But lets think instead about Gods plan for Rick and Bob. Really think about Rick and Bob. All of a sudden humility rushes in. You don’t even know Bob do you. Sure you’ve been kinda friends with Rick for a while but all you know about Bob is what Rick has told you. And now you think about it you don’t know what Ricks like outside of a few interests. You wouldn’t presume to steer him away from a large investment in painting as a hobby. Or from a holiday in North Queensland. Allow yourself to reflect on Ricks full personhood. Messy them up like we just did for marriage. Blow your mind and do the same for Bob.  Now consider the proportion of what you know of them. Shut’s you up, eh.  
Now this is not a general shut down of ethical discussion. If we were discussing Rick beating Bob or sleeping around on him– even if that was in a consensual pollyamorous bdsm way you might have an empathy attack that overrides your humility. Rightly or wrongly you can imagine Bobs reaction (relief perhaps?) to your intervention (maybe confronting Rick) and your imagination could guide your intervention. Notice that empathy encourages intervention – it’s not anywhere as good for just mouthing off - because empathy is concerned about the people involved not abstractions.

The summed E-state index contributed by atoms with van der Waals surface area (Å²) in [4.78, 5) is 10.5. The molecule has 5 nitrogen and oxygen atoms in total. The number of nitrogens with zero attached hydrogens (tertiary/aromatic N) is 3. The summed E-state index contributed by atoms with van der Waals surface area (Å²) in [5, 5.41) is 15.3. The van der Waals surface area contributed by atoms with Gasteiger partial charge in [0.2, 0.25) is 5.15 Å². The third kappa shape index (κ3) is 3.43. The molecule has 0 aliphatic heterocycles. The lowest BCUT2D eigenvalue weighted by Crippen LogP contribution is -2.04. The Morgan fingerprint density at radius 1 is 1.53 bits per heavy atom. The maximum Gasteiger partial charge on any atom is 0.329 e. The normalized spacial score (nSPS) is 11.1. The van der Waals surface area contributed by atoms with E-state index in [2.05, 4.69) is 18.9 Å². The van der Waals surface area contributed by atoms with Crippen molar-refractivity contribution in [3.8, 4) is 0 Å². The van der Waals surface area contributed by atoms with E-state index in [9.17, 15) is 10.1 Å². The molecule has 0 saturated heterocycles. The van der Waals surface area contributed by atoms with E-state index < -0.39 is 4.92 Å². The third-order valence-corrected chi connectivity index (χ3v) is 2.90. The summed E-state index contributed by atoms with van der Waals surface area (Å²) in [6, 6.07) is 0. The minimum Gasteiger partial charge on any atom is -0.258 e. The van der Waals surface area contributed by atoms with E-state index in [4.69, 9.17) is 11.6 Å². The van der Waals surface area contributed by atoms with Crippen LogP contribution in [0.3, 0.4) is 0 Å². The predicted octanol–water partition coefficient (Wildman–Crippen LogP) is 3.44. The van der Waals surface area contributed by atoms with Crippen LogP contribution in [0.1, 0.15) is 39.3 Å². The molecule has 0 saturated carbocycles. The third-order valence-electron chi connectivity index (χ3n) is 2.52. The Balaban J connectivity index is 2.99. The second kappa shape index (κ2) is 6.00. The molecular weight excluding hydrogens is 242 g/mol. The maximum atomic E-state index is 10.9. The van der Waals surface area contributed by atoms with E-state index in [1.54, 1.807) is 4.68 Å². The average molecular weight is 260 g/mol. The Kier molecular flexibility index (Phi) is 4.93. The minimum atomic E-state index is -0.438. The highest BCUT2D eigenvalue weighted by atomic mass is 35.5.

Now the effectiveness of empathy is that it self-corrects continuously. As you get closer to Rick and Bob you get feedback about your intervention. Keep putting yourself in their position, keep learning about their position. If Bob seems happy your humility may override your empathy again. That’s your message to back off. The default position is humility. The first thing you know is how little you know.
The real awesomeness of empathy though is that there is no leaving your body. You’re not required to spend long periods of time (in your head) wandering around the very ancient Middle East with Moses ,ancient Greece with Aristotle or even ancient Rome with Jesus. You can stay right where you are living your life. How cool is that?
For me there just isn’t any empathy attack when I consider Rick and Bob getting married. I tend to think marriage may kill the spontaneity in a relationship but without a clear sense that Rick and Bob are at risk of this I would let humility rule. I might be concerned if I thought Rick really loved Pete or Jenny instead but assuming he and Bob were likely to be happy [1]  I'd have no motivation for any intervention. Certainly there’s not enough empathic concern to override humility.
What about those people who believe Rick and Bob are going to be unhappy for deviating from Gods plan? What about those friends and family who honestly believe that Rick and Bobs relationship will be fraught with tragedy because Gods plan is good for us? Can they claim empathy as a motivating force to break Rick and Bob up and to oppose a marriage which might make such a break up harder? In my opinion, yes.